The Enduring Mystery of Stonehenge

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Duration 01:10:08

University College London /

Mike Parker Pearson is Professor of British Later Prehistory at the Institute of Archaeology, University College London. He has worked on archaeological sites around the world in Denmark, Germany, Greece, Syria, the United States, Madagascar, Easter Island (Rapanui) and the Outer Hebrides. Dr. Pearson has been UK Archaeologist of the Year and is a Fellow of the British Academy. He is the author of 24 books on a wide variety of archaeological topics, including Stonehenge – A New Understanding: Solving the Mysteries of the Greatest Stone Age Monument.


Stonehenge, the world’s most famous stone circle, is one of the great mysteries of our prehistoric past. After centuries of speculation, archaeologists have made many new discoveries over the last few decades, using ground-breaking scientific techniques that have revolutionized our knowledge about when and how it was built, who the people were that built it, and why.

There are plenty of theories about Stonehenge: Was it an astronomical observatory? A calendar? A temple for ancient druids? A place of healing? And that’s not to mention space aliens! The wealth of new evidence–not just about Stonehenge, but about its wider world of the Neolithic, Copper Age and Bronze Age–has led to new interpretations about its role as a monument to ancient ancestors, uniting people from different territories across prehistoric Britain.

In this course, we will explore the 1500-year prehistory of Stonehenge through its five stages of construction, from 3000 BC to 1500 BC. Professor Parker Pearson’s twenty years of research on Stonehenge has helped to transform our understanding of this enigmatic stone circle, including the discovery of a new henge, a settlement where Stonehenge’s builders may have lived, and the quarries for Stonehenge’s bluestones in the Preseli hills of west Wales.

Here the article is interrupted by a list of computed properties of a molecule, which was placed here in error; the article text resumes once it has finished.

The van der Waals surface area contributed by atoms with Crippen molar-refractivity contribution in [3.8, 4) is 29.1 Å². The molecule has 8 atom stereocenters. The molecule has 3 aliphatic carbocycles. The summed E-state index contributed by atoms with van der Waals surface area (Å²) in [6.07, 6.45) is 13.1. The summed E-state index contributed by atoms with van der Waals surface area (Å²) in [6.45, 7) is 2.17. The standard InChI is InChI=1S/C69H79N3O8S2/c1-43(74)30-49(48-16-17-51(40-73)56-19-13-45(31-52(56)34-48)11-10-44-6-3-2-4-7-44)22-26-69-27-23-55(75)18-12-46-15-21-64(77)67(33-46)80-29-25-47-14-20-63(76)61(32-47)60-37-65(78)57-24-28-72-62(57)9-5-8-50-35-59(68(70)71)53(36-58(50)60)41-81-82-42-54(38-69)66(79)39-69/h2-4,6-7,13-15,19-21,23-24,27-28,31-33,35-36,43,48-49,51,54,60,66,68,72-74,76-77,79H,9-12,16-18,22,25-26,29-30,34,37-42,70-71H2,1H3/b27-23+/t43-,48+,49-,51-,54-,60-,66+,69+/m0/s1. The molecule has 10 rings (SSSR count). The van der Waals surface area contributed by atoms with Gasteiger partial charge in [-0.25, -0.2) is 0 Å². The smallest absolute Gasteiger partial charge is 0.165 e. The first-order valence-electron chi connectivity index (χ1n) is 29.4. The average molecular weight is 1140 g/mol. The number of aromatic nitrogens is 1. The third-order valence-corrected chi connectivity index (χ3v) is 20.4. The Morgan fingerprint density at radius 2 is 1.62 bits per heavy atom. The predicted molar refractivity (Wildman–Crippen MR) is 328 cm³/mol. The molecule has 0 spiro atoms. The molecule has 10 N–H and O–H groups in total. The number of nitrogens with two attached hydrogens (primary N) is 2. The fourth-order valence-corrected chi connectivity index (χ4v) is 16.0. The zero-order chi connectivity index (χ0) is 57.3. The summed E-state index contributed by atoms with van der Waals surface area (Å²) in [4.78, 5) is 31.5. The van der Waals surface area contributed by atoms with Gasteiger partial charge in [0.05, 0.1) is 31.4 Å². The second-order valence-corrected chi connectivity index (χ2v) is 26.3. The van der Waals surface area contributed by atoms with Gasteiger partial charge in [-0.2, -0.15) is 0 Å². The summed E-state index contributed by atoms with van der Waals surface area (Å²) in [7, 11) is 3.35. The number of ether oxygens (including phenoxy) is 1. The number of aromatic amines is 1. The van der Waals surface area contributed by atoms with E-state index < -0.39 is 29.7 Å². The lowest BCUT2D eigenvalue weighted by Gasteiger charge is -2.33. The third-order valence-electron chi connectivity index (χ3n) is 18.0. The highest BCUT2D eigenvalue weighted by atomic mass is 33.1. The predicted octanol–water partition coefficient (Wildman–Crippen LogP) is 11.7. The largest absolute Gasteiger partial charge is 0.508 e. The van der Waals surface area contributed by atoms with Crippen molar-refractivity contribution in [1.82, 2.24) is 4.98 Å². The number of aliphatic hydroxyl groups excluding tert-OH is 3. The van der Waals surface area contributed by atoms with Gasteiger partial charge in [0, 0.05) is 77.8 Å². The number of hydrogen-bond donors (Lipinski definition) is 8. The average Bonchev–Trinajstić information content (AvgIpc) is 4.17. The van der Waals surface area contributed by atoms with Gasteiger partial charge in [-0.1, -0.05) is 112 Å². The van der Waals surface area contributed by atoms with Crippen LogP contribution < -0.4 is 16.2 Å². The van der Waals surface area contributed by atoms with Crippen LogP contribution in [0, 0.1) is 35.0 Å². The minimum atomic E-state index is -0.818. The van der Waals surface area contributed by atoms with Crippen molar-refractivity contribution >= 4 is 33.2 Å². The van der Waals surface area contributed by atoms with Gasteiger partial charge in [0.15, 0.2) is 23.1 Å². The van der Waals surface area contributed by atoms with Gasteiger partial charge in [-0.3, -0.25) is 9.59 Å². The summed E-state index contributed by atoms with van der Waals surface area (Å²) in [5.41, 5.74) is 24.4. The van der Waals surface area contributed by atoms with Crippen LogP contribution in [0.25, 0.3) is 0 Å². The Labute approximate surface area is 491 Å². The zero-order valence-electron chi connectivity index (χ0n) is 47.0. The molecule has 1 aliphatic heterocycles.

Recommended Reading:

Stonehenge: A New Understanding, by Michael Parker Pearson

Stonehenge: Making Sense of a Prehistoric Mystery, by Michael Parker Pearson with Josh Pollard, Colin Richards, Julian Thomas and Kate Welham

Stonehenge: The Story of a Sacred Landscape, by Francis Pryor

Stonehenge: The Story So Far, by Julian RIchards


Discussion Questions:

  1. What has been learned from new scientific techniques, such as ancient DNA analysis, isotope analysis and geophysical survey?
  1. Did you know that Stonehenge is the largest known burial ground of the 3rd millennium BC in Britain? Who was buried there? And how has this helped our understanding of the monument?
  1. How did a man from Madagascar point Stonehenge researchers towards a new theory, and how has it stood the test of uncovering new evidence?
  1. What events may have triggered each of Stonehenge’s five construction stages? What do we know of the world of the pastoralist farmers of this period, and the circumstances that brought them together for monument-building?




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Mark Brazitis

Fascinating lecture

Really nicely done! Great visuals which helped my knowledge of the topic. The professors is obviously an expert in his field and I appreciate him sharing his vast knowledge regarding Stonehenge. Thank you!

3 years ago
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